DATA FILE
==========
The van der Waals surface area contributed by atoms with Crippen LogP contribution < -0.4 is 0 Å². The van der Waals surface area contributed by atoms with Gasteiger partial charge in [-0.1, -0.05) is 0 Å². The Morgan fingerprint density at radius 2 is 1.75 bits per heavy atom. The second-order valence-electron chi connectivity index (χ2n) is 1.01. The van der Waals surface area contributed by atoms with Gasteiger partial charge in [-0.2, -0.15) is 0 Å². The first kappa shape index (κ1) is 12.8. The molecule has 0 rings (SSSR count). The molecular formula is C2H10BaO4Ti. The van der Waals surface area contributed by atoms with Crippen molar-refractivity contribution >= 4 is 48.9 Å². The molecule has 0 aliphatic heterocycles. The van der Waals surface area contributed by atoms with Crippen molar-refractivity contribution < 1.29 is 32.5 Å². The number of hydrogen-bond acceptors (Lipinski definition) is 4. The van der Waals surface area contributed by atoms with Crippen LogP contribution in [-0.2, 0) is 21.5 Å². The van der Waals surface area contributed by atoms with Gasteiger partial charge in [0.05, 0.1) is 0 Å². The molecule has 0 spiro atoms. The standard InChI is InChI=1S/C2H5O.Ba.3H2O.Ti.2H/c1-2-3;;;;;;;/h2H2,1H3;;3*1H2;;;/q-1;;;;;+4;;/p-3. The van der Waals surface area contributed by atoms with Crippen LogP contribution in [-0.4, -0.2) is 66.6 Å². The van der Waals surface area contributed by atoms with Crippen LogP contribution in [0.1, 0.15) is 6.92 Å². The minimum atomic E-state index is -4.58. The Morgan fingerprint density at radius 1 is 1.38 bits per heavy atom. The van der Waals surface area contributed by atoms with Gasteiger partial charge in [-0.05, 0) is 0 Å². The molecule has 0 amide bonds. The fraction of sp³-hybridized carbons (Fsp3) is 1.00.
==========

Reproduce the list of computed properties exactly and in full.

The van der Waals surface area contributed by atoms with Crippen LogP contribution < -0.4 is 0 Å². The van der Waals surface area contributed by atoms with Gasteiger partial charge in [-0.1, -0.05) is 0 Å². The Morgan fingerprint density at radius 2 is 1.75 bits per heavy atom. The second-order valence-electron chi connectivity index (χ2n) is 1.01. The van der Waals surface area contributed by atoms with Gasteiger partial charge in [-0.2, -0.15) is 0 Å². The first kappa shape index (κ1) is 12.8. The molecule has 0 rings (SSSR count). The molecular formula is C2H10BaO4Ti. The van der Waals surface area contributed by atoms with Crippen molar-refractivity contribution >= 4 is 48.9 Å². The molecule has 0 aliphatic heterocycles. The van der Waals surface area contributed by atoms with Crippen molar-refractivity contribution < 1.29 is 32.5 Å². The number of hydrogen-bond acceptors (Lipinski definition) is 4. The van der Waals surface area contributed by atoms with Crippen LogP contribution in [-0.2, 0) is 21.5 Å². The van der Waals surface area contributed by atoms with Gasteiger partial charge in [0.05, 0.1) is 0 Å². The molecule has 0 spiro atoms. The standard InChI is InChI=1S/C2H5O.Ba.3H2O.Ti.2H/c1-2-3;;;;;;;/h2H2,1H3;;3*1H2;;;/q-1;;;;;+4;;/p-3. The van der Waals surface area contributed by atoms with Crippen LogP contribution in [-0.4, -0.2) is 66.6 Å². The van der Waals surface area contributed by atoms with Crippen LogP contribution in [0.1, 0.15) is 6.92 Å². The minimum atomic E-state index is -4.58. The Morgan fingerprint density at radius 1 is 1.38 bits per heavy atom. The van der Waals surface area contributed by atoms with Gasteiger partial charge in [-0.05, 0) is 0 Å². The molecule has 0 amide bonds. The fraction of sp³-hybridized carbons (Fsp3) is 1.00.